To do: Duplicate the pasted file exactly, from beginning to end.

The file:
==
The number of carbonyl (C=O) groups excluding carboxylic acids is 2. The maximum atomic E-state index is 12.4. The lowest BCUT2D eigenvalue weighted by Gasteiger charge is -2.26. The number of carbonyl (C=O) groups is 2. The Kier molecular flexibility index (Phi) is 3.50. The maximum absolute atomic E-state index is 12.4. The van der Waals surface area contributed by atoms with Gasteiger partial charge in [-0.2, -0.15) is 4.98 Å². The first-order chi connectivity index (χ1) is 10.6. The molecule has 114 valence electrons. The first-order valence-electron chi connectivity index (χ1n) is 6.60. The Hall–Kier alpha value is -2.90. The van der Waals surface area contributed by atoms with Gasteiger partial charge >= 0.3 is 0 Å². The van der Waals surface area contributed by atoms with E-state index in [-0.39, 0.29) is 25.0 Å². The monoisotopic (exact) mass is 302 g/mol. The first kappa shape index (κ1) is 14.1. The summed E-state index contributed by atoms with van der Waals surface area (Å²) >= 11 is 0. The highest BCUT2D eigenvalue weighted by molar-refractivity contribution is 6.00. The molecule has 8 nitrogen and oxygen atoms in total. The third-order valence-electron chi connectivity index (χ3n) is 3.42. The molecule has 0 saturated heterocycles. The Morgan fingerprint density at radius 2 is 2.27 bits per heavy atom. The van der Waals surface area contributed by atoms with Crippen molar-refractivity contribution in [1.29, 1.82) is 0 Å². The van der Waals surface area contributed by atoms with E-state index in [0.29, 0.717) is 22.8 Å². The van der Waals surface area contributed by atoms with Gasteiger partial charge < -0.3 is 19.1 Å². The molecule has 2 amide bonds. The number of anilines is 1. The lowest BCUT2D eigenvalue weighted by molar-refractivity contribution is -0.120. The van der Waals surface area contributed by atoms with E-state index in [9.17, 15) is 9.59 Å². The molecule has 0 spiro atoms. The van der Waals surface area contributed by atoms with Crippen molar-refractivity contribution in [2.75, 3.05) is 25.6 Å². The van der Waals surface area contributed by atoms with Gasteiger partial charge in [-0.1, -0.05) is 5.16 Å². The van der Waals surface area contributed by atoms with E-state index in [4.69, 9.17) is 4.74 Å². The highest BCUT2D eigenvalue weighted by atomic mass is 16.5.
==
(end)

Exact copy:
The number of carbonyl (C=O) groups excluding carboxylic acids is 2. The maximum atomic E-state index is 12.4. The lowest BCUT2D eigenvalue weighted by Gasteiger charge is -2.26. The number of carbonyl (C=O) groups is 2. The Kier molecular flexibility index (Phi) is 3.50. The maximum absolute atomic E-state index is 12.4. The van der Waals surface area contributed by atoms with Gasteiger partial charge in [-0.2, -0.15) is 4.98 Å². The first-order chi connectivity index (χ1) is 10.6. The molecule has 114 valence electrons. The first-order valence-electron chi connectivity index (χ1n) is 6.60. The Hall–Kier alpha value is -2.90. The van der Waals surface area contributed by atoms with Gasteiger partial charge >= 0.3 is 0 Å². The van der Waals surface area contributed by atoms with E-state index in [-0.39, 0.29) is 25.0 Å². The monoisotopic (exact) mass is 302 g/mol. The first kappa shape index (κ1) is 14.1. The summed E-state index contributed by atoms with van der Waals surface area (Å²) >= 11 is 0. The highest BCUT2D eigenvalue weighted by molar-refractivity contribution is 6.00. The molecule has 8 nitrogen and oxygen atoms in total. The third-order valence-electron chi connectivity index (χ3n) is 3.42. The molecule has 0 saturated heterocycles. The Morgan fingerprint density at radius 2 is 2.27 bits per heavy atom. The van der Waals surface area contributed by atoms with Crippen molar-refractivity contribution in [1.29, 1.82) is 0 Å². The van der Waals surface area contributed by atoms with E-state index in [0.29, 0.717) is 22.8 Å². The van der Waals surface area contributed by atoms with Gasteiger partial charge < -0.3 is 19.1 Å². The molecule has 2 amide bonds. The number of anilines is 1. The lowest BCUT2D eigenvalue weighted by molar-refractivity contribution is -0.120. The van der Waals surface area contributed by atoms with E-state index in [9.17, 15) is 9.59 Å². The molecule has 0 spiro atoms. The van der Waals surface area contributed by atoms with Crippen molar-refractivity contribution in [2.75, 3.05) is 25.6 Å². The van der Waals surface area contributed by atoms with Gasteiger partial charge in [-0.1, -0.05) is 5.16 Å². The van der Waals surface area contributed by atoms with E-state index in [4.69, 9.17) is 4.74 Å². The highest BCUT2D eigenvalue weighted by atomic mass is 16.5.